Two garage attendants are talking about the svelte Mini Cooper Coupe I've just parked. One says he likes it; the other laughs. "Are you kidding? That's a chick car." The first man's face falls.
I saw this coming as soon as I stepped into the $22,000 Coupe, one of Mini's newest models. The Coupe has a standard Cooper body shape, but only two seats and a capped roof that looks like a slicked-back pompadour. Sporty but not aggressive.
It joins vehicles from the Mazda Miata to the Volkswagen Cabrio and BMW Z3 that have been pejoratively lumped together as chick cars. These are often two-seaters or convertibles, and certain gung-ho guys deem them too effeminate to drive.
Conversely, a vehicle like the Chevy Camaro, a muscle car redolent of testosterone, might be branded a meatheadmobile. Both evoke a negative reaction among certain tribes.
It's a culture war between chick cars and dude's drives, pushing gender stereotypes. Testing vehicles from the Mini Coupe to the Dodge Viper, I've discovered: You will be judged.
It's obvious that some cars skew female or male, in terms of both audience and overall aesthetic. Most of us can easily identify in which camp a car sits.
The Hummer H2 is a dudemobile. The MX-5 Miata, female (though confident men know it's a blast to drive). Corvette, guy; Lexus SC convertible, woman.
Carmakers are certainly aware of this schism. It goes back as far as the Model T, which Henry Ford decreed appear only in black. Or Carroll Shelby branding the original Ford Mustang a "secretary's car," because he thought it underpowered.
Yet "the industry does not share a focused concept of a 'woman's car.' They would agree that marketing a car toward women only is not a smart plan unless it is some narrow version, like a white VW Golf Cabrio from 1985," said Chris Bangle, the former chief of design at BMW Group who now runs his own design firm.
Look at the extremes that Volkswagen has taken with the 2012 Beetle, which was redesigned to be more masculine. One TV commercial shows a young guy driving through city streets in his black Turbo. He gets high-fives and fist bumps from a bonanza of men, including the driver of a semitrailer truck, construction workers and even a Harley rider. Dudes, it seems to suggest, are united behind the latest VW Bug.
This stands in sharp contrast to the first "new" Beetle, released in 1998, which emphasized copious curves and whimsical details like an interior flower vase. Customers bought it in droves. Female customers that is, by almost a 70 percent ratio. VW even created a special one-off Malibu Barbie car, with rhinestone accents and extra vanity mirrors.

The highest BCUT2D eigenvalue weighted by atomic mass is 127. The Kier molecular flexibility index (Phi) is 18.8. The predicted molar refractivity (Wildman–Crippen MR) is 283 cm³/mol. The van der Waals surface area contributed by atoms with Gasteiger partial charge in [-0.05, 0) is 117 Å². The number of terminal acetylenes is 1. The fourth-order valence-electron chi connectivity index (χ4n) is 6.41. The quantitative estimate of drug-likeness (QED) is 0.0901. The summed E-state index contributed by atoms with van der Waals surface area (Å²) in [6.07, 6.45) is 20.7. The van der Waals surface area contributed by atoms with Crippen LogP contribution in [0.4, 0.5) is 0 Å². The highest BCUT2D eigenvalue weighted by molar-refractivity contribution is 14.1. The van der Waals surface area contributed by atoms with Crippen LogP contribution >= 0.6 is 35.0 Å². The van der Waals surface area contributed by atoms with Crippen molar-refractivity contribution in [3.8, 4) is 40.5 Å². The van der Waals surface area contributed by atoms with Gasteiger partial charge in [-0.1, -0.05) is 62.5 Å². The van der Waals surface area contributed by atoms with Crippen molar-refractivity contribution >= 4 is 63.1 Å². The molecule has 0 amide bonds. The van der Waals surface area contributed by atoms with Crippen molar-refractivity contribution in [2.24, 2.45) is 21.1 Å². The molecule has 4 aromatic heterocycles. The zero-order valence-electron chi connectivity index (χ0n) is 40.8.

No more. Now VW hopes to even out the ratio for broader sales.
Some perceptions come simply from a vehicle's size and profile. Bangle, the former BMW Group designer, notes that a car's body mimics a person's, with a face, shoulders, hips and rear.
Which may explain why some cars devolve into caricature. Chevy designers obviously wanted the modern Camaro to outmacho the Ford Mustang. The result is all exaggerated muscle. Headlights shine from inside a long narrow grille like a menacing glare. The hood bulges and the roof is low and chopped.
I once drove a female friend around in a growling SS model, and after a few minutes she turned me and simply asked, "Why?" The Camaro, by the way, is outselling the Mustang.
Which is not to say that women necessarily buy cars that look feminine or vice versa. Maseratis generally have feminine profiles, and guys adore them. The Bentley Continental series is crisply masculine, yet it isn't unusual to see women behind the wheel, particularly in places like Malibu. (Women account for 12 percent of sales of the $200,000-plus Bentley GTC in the United States.)
Jim Shaw, Bentley's head of concept engineering, says: "We try to make a design that's universally appealing to sexes. It's difficult to hide the powerful stance and big engine, but we blend that with tiny executed details, especially in the classic interior."
The side door compartments were doubled in the all-new 2012 Continental, he says, to accommodate purses. "Men's bags, too," he adds.
Bangle and Shaw both agree that contrary to common cliche, women like powerful engines. "In my experience the adrenaline — jazz of powerful cars — can appeal to females just as they do to guys," says Bangle.
Says Shaw, "Power gives security."
Personally, I find it perplexing when I step out of a Porsche Boxster convertible and get a comment like, "I know it drives great, but it's still a chick car."
The Boxster is fast, nimble and outrageously fun.
If that's the definition of a chick car, I'll be seen in one any day.